The mesmerizing investigative documentary Paradise Lost: The Child Murders at Robin Hood Hills begins with a clip that may leave you gasping in horror and…
Movie Review

Paradise Lost

The mesmerizing investigative documentary Paradise Lost: The Child Murders at Robin Hood Hills begins with a clip that may leave you gasping in horror and shock. We see an uncensored police crime-scene video of shriveled white bodies on a riverbank — the nude, sexually mutilated corpses of three 8-year-old boys discovered in West Memphis, Ark., in 1993. The images are so graphically disturbing they leave us with an unflinching hunger to see the crime solved. That hunger mirrors the fear, dismay, and wrath within West Memphis itself, a Bible Belt community where matters of crime and punishment take on an apocalyptic cast.

Three teenage outcasts are arrested and put on trial. There's no hard evidence linking them to the murders (though one has made a confession brimming with inconsistencies), and the implication is that they've been turned into scapegoats because they fit the image of satanic teen killers. The most fascinating of the three is a witchcraft/heavy-metal dandy named Damien Echols, and he is some piece of work. A doe-eyed satanist, he looks like he belongs at a Tears for Fears reunion concert, and he seems to regard being on trial for murder as an imposition devised by lesser mortals. It's the first of many tantalizing uncertainties that even as our minds say Damien didn't do it, our hearts say: Well, if he's this creepy...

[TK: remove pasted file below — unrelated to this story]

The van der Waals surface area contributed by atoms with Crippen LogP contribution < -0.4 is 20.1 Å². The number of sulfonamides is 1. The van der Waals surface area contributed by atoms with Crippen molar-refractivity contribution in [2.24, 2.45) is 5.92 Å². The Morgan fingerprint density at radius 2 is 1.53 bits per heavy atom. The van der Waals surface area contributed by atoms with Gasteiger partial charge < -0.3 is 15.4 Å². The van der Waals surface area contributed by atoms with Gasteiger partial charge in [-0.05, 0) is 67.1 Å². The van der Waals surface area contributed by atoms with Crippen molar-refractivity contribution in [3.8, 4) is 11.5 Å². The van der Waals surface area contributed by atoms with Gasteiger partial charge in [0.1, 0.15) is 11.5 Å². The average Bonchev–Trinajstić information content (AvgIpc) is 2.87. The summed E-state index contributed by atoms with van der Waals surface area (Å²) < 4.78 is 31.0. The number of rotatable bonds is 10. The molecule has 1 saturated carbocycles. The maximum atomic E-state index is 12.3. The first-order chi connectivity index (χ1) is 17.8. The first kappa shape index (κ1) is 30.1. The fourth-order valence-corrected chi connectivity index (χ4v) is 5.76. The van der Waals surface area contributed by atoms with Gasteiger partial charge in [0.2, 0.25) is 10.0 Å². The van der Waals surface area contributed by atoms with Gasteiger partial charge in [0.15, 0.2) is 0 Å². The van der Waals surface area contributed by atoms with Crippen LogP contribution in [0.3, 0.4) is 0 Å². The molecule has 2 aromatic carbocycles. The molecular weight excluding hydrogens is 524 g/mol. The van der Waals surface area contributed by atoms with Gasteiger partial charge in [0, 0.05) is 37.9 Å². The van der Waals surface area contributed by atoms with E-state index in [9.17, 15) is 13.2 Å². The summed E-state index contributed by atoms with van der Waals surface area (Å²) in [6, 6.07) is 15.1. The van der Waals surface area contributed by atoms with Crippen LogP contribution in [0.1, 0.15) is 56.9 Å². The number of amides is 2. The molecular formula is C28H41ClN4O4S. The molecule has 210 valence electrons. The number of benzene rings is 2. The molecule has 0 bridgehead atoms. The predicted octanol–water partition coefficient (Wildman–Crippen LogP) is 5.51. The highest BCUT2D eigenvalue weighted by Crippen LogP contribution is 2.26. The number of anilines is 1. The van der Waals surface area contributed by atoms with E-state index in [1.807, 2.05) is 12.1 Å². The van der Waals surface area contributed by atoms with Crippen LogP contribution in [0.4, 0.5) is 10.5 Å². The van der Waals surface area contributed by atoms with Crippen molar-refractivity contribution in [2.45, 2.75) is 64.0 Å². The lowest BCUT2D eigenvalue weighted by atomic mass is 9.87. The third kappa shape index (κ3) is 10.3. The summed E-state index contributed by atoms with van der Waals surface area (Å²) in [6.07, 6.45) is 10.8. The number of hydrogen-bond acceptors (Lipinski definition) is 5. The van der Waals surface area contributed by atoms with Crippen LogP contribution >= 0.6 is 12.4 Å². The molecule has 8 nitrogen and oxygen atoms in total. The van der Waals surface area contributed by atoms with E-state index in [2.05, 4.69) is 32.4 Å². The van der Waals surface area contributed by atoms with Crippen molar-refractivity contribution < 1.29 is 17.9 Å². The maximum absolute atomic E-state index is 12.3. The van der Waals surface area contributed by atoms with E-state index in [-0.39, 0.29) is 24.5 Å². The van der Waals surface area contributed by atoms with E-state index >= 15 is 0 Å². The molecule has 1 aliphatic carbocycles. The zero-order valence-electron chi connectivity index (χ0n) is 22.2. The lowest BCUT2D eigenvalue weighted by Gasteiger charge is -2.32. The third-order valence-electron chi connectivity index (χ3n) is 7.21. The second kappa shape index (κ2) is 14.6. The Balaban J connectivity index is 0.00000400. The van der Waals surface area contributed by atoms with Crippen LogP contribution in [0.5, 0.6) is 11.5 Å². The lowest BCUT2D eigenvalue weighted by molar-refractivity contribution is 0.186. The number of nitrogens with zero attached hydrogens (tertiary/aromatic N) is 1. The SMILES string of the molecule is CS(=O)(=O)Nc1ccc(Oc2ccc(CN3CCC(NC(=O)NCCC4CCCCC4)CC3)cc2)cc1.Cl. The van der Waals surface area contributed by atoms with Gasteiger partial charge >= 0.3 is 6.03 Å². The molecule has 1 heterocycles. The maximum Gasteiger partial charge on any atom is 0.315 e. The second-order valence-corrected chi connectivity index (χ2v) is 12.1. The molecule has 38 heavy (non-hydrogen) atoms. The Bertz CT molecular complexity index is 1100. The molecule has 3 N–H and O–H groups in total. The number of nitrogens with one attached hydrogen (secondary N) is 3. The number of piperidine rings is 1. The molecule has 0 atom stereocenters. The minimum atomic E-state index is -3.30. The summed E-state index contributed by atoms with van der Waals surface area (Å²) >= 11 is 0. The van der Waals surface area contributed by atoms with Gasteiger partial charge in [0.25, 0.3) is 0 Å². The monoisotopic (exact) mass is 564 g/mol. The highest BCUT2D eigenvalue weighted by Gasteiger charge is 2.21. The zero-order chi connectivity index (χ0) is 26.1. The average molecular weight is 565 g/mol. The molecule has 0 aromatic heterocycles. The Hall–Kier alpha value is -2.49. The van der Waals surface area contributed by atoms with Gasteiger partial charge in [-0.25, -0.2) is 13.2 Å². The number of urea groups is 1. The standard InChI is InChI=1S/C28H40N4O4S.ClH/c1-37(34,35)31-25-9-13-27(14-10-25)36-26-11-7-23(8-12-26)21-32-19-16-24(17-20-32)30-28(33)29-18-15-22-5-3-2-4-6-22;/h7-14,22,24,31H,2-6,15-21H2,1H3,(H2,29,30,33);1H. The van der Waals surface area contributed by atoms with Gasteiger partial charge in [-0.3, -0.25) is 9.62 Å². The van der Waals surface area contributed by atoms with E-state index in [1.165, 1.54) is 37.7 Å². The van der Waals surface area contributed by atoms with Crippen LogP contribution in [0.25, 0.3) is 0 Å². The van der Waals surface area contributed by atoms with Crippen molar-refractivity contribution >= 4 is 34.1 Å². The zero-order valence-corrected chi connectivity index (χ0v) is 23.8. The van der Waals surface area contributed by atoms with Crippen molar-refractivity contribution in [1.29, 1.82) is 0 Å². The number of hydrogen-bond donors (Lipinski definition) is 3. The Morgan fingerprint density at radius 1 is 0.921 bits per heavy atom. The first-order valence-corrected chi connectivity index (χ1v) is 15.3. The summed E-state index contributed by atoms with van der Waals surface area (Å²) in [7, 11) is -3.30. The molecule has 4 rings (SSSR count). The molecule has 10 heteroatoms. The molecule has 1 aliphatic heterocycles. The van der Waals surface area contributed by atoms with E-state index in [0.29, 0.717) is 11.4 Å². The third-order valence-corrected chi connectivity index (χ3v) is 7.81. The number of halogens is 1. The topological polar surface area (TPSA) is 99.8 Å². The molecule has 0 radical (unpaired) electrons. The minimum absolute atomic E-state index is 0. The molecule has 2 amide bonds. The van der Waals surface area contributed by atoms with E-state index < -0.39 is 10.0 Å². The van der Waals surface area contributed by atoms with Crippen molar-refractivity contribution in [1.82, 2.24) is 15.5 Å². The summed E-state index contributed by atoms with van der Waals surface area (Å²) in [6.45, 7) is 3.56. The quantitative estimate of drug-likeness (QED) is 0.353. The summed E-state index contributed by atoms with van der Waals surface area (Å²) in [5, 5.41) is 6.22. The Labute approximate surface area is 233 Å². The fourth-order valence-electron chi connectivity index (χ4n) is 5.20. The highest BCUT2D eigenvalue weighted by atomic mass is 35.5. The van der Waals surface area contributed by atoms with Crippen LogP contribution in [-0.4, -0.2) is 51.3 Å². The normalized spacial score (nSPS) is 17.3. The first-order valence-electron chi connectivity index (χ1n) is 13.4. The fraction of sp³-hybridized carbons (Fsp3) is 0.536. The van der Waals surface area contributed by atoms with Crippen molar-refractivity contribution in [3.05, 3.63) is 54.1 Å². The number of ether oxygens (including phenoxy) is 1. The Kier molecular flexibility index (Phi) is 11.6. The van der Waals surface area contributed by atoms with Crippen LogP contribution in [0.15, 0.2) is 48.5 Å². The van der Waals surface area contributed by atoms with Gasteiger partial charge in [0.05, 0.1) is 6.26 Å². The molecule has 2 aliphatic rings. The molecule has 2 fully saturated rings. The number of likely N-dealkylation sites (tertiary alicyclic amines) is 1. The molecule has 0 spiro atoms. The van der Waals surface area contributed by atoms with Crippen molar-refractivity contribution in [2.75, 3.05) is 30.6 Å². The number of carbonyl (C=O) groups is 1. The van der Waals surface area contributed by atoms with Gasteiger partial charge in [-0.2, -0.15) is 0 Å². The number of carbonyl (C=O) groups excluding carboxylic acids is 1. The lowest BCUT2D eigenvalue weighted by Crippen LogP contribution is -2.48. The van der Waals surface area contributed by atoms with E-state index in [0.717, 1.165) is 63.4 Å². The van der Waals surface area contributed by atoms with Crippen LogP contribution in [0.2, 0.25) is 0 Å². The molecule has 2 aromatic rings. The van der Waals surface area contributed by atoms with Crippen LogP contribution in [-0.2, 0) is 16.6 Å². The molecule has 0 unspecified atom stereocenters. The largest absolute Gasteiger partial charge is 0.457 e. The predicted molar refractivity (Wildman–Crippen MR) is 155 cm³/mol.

A gothic backwoods Rashomon, Paradise Lost inspires a gripping sense of moral vertigo. An abyss opens up before our eyes when John Mark Byers, the righteous, hymn-singing, cold-as-ice stepfather of one of the victims, suddenly becomes a suspect (after giving an incriminating knife to one of the filmmakers!). The directors, Joe Berlinger and Bruce Sinofsky, risk getting too close to their subjects. Yet they lay out the evidence exactly as the jury and townspeople saw it, so that the logical ''imperfections'' become true, shivery ambiguities. Days after seeing Paradise Lost, I was still meditating on the eyes of Damien Echols and John Mark Byers, trying to divine the true face of evil.


Paradise Lost: A
Originally posted Jan 11, 2008